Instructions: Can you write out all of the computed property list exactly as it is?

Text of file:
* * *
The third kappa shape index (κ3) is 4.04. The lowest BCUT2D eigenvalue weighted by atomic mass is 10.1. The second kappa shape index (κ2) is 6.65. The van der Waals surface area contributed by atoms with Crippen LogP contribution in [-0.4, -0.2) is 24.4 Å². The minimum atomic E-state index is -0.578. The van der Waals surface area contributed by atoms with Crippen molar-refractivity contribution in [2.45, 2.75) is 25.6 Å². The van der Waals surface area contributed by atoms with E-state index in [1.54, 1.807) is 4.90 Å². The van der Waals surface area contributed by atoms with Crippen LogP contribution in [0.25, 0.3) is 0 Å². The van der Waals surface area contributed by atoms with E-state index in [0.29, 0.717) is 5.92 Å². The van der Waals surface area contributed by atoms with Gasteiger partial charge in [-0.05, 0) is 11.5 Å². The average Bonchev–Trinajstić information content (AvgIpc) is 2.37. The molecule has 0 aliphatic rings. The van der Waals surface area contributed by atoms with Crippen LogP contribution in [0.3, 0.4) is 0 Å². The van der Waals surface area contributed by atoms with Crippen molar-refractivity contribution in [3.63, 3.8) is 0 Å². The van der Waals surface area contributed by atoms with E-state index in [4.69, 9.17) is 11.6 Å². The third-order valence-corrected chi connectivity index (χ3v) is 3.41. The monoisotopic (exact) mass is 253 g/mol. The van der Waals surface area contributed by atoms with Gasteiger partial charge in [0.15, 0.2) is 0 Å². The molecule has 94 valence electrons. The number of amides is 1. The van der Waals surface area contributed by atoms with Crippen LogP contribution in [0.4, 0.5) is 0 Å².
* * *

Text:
The third kappa shape index (κ3) is 4.04. The lowest BCUT2D eigenvalue weighted by atomic mass is 10.1. The second kappa shape index (κ2) is 6.65. The van der Waals surface area contributed by atoms with Crippen LogP contribution in [-0.4, -0.2) is 24.4 Å². The minimum atomic E-state index is -0.578. The van der Waals surface area contributed by atoms with Crippen molar-refractivity contribution in [2.45, 2.75) is 25.6 Å². The van der Waals surface area contributed by atoms with E-state index in [1.54, 1.807) is 4.90 Å². The van der Waals surface area contributed by atoms with Crippen LogP contribution in [0.25, 0.3) is 0 Å². The van der Waals surface area contributed by atoms with E-state index in [0.29, 0.717) is 5.92 Å². The van der Waals surface area contributed by atoms with Gasteiger partial charge in [-0.05, 0) is 11.5 Å². The average Bonchev–Trinajstić information content (AvgIpc) is 2.37. The molecule has 0 aliphatic rings. The van der Waals surface area contributed by atoms with Crippen LogP contribution in [0.3, 0.4) is 0 Å². The van der Waals surface area contributed by atoms with Crippen molar-refractivity contribution in [3.63, 3.8) is 0 Å². The van der Waals surface area contributed by atoms with E-state index in [4.69, 9.17) is 11.6 Å². The third-order valence-corrected chi connectivity index (χ3v) is 3.41. The monoisotopic (exact) mass is 253 g/mol. The van der Waals surface area contributed by atoms with Gasteiger partial charge in [0.15, 0.2) is 0 Å². The molecule has 94 valence electrons. The number of amides is 1. The van der Waals surface area contributed by atoms with Crippen LogP contribution in [0.4, 0.5) is 0 Å².